This is because a knight would once give military service to the king, and the clergy did not think this appropriate for them. 
 So when they accepted a knighthood, they would not them take the title, “Sir”. This was also the practice in Australia among Anglicans, Sir Marcus Loane being an exception.

 

Catholic bishops in Australia would normally take the accolade, and proudly used the title granted by their Sovereign. You can imagine that there might have been a tinge of regret among the Anglican bishops (and their wives) when they read or heard of the activities of, say, Sir Norman Cardinal Gilroy or Archbishop Sir James Duhig. 

Perhaps this Anglican practice provides the solution. Reinstate the AK and the AD, but allow recipients to reject the accolade. Those who don’t want the title could reject the accolade; those who were happy with it could accept it.  Is this the solution?    

 

 

 



Knights and Dames restored; the reaction Print E-mail
Written by ACM   
Friday, 18 April 2014

Radio Australia reported that the Prime Minister, Tony Abbott's decision to reintroduce the official honours of Knight and Dame for pre-eminent Australians was mocked by the opposition Labor party and the Republican movement.
But Tony Abb.ott's surprise announcement was celebrated by monarchists.

This report is by Simon Lauder and includes speech and comment from the following :-

Tony Abbott, Prime Minister; Sam Dastyari, Opposition Senator; Kelvin Thomson, Opposition backbencher; Senator George Brandis, Liberal frontbencher; David Morris, National Director, Australian Republican Movement; and Professor David Flint, National Convenor, Australians for a Constitutional Monarchy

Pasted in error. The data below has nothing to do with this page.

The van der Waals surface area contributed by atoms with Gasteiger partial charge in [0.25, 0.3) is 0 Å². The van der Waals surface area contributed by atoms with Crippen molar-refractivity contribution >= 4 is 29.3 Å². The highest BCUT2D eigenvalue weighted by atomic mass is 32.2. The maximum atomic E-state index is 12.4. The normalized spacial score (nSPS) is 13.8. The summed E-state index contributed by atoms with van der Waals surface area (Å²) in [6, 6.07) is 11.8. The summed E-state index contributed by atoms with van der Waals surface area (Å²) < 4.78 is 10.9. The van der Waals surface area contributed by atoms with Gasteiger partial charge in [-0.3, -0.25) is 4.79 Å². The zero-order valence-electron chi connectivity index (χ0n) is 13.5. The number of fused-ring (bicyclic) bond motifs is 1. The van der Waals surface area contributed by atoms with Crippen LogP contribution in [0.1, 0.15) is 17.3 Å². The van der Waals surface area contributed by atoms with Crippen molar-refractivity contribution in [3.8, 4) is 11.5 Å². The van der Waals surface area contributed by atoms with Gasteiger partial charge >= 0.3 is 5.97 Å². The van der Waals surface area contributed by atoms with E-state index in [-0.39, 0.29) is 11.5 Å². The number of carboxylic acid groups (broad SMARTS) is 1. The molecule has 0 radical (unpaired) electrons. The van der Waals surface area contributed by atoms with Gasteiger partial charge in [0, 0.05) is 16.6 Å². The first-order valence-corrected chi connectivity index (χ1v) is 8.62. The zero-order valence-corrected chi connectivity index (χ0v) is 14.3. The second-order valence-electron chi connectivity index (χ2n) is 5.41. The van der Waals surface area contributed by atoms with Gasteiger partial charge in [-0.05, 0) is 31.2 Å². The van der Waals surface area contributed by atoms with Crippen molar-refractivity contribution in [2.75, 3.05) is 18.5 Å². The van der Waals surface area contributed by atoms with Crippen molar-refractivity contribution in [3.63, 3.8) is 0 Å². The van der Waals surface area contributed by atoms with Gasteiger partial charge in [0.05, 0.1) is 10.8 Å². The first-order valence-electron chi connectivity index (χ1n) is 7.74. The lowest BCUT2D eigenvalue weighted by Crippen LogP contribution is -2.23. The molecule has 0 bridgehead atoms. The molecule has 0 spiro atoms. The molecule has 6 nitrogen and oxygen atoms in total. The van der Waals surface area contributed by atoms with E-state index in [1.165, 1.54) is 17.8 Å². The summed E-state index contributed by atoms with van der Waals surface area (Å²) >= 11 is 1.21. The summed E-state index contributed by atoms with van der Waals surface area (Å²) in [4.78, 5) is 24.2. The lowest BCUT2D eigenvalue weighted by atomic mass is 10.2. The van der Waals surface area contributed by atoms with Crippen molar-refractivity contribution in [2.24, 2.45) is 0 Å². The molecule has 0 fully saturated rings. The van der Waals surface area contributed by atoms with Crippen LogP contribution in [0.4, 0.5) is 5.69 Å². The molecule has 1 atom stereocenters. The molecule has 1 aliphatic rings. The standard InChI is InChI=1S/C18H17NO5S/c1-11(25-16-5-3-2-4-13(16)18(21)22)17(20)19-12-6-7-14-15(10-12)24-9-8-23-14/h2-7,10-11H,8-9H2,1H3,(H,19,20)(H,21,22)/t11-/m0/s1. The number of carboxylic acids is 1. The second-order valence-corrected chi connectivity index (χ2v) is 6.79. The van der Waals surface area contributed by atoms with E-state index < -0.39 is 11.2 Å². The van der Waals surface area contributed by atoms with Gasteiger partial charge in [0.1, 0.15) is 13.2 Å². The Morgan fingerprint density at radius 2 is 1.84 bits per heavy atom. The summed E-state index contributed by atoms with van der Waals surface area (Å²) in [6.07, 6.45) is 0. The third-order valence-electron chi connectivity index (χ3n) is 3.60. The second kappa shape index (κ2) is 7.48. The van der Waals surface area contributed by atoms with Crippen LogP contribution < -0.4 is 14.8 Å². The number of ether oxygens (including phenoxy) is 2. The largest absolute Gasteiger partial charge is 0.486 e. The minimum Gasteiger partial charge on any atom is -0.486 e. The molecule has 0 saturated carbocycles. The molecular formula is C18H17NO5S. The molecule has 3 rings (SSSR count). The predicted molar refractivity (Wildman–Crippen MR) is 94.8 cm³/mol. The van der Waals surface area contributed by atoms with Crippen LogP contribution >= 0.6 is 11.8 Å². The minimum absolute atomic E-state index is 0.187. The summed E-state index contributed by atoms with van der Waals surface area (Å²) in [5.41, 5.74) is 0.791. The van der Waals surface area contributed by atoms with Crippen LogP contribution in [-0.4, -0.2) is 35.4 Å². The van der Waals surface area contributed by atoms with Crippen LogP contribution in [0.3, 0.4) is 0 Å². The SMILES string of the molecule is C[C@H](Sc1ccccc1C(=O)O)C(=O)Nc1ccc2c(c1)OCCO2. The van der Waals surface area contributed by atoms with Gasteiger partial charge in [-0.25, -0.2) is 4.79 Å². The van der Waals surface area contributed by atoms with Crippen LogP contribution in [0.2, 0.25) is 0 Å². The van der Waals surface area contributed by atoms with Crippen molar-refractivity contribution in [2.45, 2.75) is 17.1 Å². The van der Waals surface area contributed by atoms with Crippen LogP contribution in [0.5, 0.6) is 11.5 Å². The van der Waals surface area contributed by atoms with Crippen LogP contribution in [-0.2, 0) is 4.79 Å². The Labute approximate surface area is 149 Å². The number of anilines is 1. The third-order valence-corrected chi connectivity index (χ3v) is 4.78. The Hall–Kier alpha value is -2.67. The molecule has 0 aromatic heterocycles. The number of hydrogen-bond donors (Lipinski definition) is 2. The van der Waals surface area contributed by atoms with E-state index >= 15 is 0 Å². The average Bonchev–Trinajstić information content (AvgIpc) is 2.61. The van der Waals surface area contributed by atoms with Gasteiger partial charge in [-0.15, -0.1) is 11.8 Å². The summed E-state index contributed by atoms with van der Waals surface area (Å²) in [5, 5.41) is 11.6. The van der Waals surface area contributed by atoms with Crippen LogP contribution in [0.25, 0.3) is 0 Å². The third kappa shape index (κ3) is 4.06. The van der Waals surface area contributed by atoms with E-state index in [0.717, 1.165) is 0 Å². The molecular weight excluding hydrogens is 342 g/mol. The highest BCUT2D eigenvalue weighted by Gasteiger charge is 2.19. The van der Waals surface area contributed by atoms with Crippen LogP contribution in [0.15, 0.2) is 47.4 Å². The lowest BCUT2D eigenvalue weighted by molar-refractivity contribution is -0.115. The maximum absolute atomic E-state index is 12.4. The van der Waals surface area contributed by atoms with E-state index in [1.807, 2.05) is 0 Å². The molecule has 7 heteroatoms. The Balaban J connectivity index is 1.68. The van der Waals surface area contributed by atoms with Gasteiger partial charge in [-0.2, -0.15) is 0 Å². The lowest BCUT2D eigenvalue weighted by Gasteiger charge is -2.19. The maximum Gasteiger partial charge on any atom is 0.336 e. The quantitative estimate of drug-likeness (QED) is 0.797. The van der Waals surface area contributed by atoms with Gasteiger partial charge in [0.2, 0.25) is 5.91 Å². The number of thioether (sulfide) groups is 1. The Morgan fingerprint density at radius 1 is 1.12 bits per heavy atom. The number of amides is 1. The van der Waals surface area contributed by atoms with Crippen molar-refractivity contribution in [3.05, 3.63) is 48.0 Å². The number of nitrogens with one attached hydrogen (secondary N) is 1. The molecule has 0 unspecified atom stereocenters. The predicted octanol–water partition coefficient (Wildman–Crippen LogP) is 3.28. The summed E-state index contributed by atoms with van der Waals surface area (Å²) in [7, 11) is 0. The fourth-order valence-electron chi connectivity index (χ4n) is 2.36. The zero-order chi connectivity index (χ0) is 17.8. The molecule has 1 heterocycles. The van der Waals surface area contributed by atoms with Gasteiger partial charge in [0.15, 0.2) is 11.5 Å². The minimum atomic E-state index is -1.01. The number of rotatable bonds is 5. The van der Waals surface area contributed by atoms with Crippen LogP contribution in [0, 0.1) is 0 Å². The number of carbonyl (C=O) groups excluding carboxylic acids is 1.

At last, Bob Hawke blunder fixed up, while GGs properly recognized. Print E-mail
Written by ACM   
Tuesday, 15 April 2014

 

Knights & Dames The mainline media presented a near unanimous line on the awards to the present and former Governors- General, just as the great General Sir John Monash was recognized on the battlefield. Threatening that he would be damaged, they greeted the awards with ridicule.

They missed the fundamental fact that Bob Hawke's blunder had been finally fixed up.

In this piece first published in Quadrant Professor David Flint explains.



It was predictable that the commentariat and the republican politicians would deplore the restoration of knighthoods. The plaintive, almost anguished, cry of ”Why? ” as Tony Abbott concluded his press conference  said it all.

Reflecting the narrow, left-oriented world in which they live, commentators both deplored and ridiculed it. That reaction was entirely predictable.

Image
[ General Sir John Monash knighted by HM King George V ]

The real surprise was that so many eye-rolling members of the press corps came to the immediate conclusion that Abbott’s decision would damage him politically, perhaps even inflicting major harm on the Prime Minister’s standing with the voting public. The April Essential Poll soon corrected that, revealing  only 21% of voters strongly disapprove the restoration. That meagre figure emerged even after the commentariat had gone overboard in condemning the move. It needs no closer examination of the polling data to confidently assume that the critics and naysayers would never, ever vote for Abbott come hell or high water.